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U.S. Secretary of State Rex Tillerson has warned against African nations accepting Chinese cash in agreements which could "forfeit their sovereignty."
"We are not in any way attempting to keep Chinese dollars from Africa," Tillerson said at a press conference in the Ethiopian capital of Addis Ababa on Thursday, as reported by Reuters.
"It is important that African countries carefully consider the terms of those agreements (with China) and not forfeit their sovereignty," he added.
Tillerson's trip is his first on behalf of the Trump administration, and will include stops at Djibouti, the tiny east African nation at which both the U.S. and China have a military bases, followed by Kenya, Chad and Nigeria.
Kenya, Ethiopia and Uganda were among the top 10 recipients of U.S. foreign aid in 2016, according to website How Much using data from the United States Agency for International Development.
But, in recent years China has increased its influence on the African continent. According to Reuters, China surpassed the U.S. as Africa's largest trade partner in 2009, and has supplied billions for infrastructure projects.
Ethiopia and Djibouti, for example, are key tenets of China's Belt and Road Initiative, a massive infrastructure spending plan aimed at resurrecting the ancient trading routes centered on China.
Tillerson visited the African Union headquarters in Addis Ababa Thursday, which had been built by China.
Chinese state news agency Xinhua has published articles which counter Tillerson's comments. The U.S. is "detached from reality," in its accusations of China-Africa collaboration, one expert on Ethiopia is quoted as saying.
"Africa's concerns are China's concerns. Africa's priorities are China's priorities," Chinese Foreign Minister Wang Yi said at the National People's Congress in Beijing on Thursday.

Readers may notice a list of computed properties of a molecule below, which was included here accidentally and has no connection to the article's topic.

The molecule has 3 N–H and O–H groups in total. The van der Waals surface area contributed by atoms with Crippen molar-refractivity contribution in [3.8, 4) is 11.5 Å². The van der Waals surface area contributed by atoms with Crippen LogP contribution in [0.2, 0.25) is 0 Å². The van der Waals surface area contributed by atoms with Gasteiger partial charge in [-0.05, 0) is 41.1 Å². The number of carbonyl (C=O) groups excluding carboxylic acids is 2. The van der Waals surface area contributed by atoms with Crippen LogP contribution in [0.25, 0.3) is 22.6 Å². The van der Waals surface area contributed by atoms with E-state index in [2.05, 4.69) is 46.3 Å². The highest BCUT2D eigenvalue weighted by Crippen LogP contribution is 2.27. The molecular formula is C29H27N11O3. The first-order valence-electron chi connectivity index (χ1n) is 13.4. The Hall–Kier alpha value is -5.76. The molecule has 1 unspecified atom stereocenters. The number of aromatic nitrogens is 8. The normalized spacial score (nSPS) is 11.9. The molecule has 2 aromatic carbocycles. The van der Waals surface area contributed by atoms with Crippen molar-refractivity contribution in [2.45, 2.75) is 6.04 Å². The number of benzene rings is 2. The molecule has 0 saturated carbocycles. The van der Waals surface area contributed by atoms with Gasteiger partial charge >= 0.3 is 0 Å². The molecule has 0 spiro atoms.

Investment in Africa will benefit from the unlocked potential of its youthful population, one financial expert told CNBC Wednesday.
"The main opportunity in Africa is driven by one single aspect, which is population demographics," Miguel Azevedo, head of investment banking for the Middle East and Africa at Citigroup, said. "Demographics are amazing in Africa."
The world's 10 youngest populations are in Africa. Niger, with its average age of 14.8 tops this list, according to the World Economic Forum, citing data from the United Nations. According to the World Bank, demographics could result in 11 to 15 percent gross domestic product growth in the continent between 2011 and 2030.
But, a massively young population "can easily become an issue if you don't create the jobs for them," Azevedo warned, citing this as a key area for opportunity. Companies "need to have access to global markets. Access to capital is the key."
"Over the last 3 weeks we have raised almost $6 billion of bonds for African issuers," he added.
Private equity currently does the most trades in Africa, Azevedo detailed.
Companies in Africa have emerged from the financial crisis with "very solid business models" that have mastered operating in the continent, he said. "They are now ready to go to the public market."
"The pipeline of IPOs (initial public offerings) out of Africa is massive," he added.